The status of women has significantly changed in Indian society and for the better. Many talented and powerful women have emerged and introduced fantastic business ideas to the world, enjoying great success today.
Want to know the names of the women who are making an impact? Here is the list of 10 Indian ladies who started from nothing and are enjoying noteworthy success today:
1. Gunavathy Chandrasekaran
Gunavathy turned her passion into a business. She is a 41-year old entrepreneur who sells quilled artwork from jewelry, greeting cards, miniature figures, and so much more under the brand name Guna’s Quilling. Her story is truly inspiring.
Also known as Guna, Gunavathy belongs to Sivakasi, Tamil Nadu. She successfully survived a polio attack at the age of 2 but was left with a limp. Because of her disability, her parents married her by 16. Guna found her solace in hand-made artwork. She determined to become finally independent. Over the years, she taught herself how to make scraps of paper into beautiful artwork and slowly pick pace.
Today, she is known as the award-winning micro-entrepreneur from Chinnalapatti. Her craftsmanship is awed by so many. It was in 2003 when she found quilling art to be her calling. One of her friend’s daughters gifted her quilling earrings, which got her attention, and Guna immediately took lessons from the Internet.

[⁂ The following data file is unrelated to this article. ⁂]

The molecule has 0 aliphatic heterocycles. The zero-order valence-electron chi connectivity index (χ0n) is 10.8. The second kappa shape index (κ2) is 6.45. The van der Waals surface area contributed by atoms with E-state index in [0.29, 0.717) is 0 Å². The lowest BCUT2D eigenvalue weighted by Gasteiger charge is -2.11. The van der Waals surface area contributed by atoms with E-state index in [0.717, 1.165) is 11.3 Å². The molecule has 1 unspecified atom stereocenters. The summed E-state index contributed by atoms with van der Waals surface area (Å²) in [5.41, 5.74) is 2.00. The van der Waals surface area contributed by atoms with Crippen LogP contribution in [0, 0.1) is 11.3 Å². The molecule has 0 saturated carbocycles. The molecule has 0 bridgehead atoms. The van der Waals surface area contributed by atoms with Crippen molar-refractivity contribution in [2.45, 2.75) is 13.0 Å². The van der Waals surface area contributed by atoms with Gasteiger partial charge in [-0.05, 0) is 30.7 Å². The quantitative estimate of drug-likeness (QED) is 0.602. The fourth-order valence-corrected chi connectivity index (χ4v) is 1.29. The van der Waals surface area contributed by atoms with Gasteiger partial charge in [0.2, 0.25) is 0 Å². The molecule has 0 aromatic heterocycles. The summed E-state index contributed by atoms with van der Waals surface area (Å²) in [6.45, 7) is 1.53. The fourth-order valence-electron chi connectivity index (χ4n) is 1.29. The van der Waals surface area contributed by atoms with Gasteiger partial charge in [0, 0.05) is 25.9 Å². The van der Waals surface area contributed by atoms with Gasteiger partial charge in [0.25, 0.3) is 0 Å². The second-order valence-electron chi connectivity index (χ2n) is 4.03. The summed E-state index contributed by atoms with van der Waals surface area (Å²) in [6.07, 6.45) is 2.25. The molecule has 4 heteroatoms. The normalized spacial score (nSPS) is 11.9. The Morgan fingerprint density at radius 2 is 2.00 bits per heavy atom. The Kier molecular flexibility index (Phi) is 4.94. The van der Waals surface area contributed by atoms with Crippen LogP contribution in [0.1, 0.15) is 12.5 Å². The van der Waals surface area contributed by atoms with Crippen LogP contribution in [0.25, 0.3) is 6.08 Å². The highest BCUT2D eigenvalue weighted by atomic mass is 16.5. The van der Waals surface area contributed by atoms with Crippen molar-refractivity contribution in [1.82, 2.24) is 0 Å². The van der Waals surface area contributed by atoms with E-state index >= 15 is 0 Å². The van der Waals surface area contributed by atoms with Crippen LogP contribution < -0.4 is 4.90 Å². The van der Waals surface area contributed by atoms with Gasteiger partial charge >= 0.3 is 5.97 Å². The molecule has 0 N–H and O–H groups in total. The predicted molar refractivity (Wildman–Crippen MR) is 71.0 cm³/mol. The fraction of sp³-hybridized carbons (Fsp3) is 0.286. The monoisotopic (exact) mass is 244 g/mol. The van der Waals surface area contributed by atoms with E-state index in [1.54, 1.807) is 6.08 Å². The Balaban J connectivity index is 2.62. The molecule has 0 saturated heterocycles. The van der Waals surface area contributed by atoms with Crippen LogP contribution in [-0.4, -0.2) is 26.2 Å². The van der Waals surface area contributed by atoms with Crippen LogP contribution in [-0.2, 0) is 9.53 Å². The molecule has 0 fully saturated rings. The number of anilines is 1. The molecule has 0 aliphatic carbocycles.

She started experimenting with earrings, miniature pieces, and wall art. Unfortunately, her art didn’t sell right away. Her brother’s friend ordered 40 pieces of wall art to support her. These pieces were given away with Guna’s name. People started to appreciate her work, and she received orders slowly. Her family also helped her set up a stall at a jute fair in Muduari. The response she received there was overwhelming. That’s when she decided to start her own brand. Today, this inspiring lady is part of a UK-based quilling club called Quilling Guild. She has also trained more than 2000 artisans to pursue their own careers in quilling.
Lesson: Don’t let anything stop you from pursuing your passion, not even disability.
2. Godavari Satpute
Coming all the way from Nari, Maharashtra, Godavari runs a paper lamp making business that was fromed in 2009. By the age of 38, she managed to run her own manufacturing unit offering employment to several women in her village.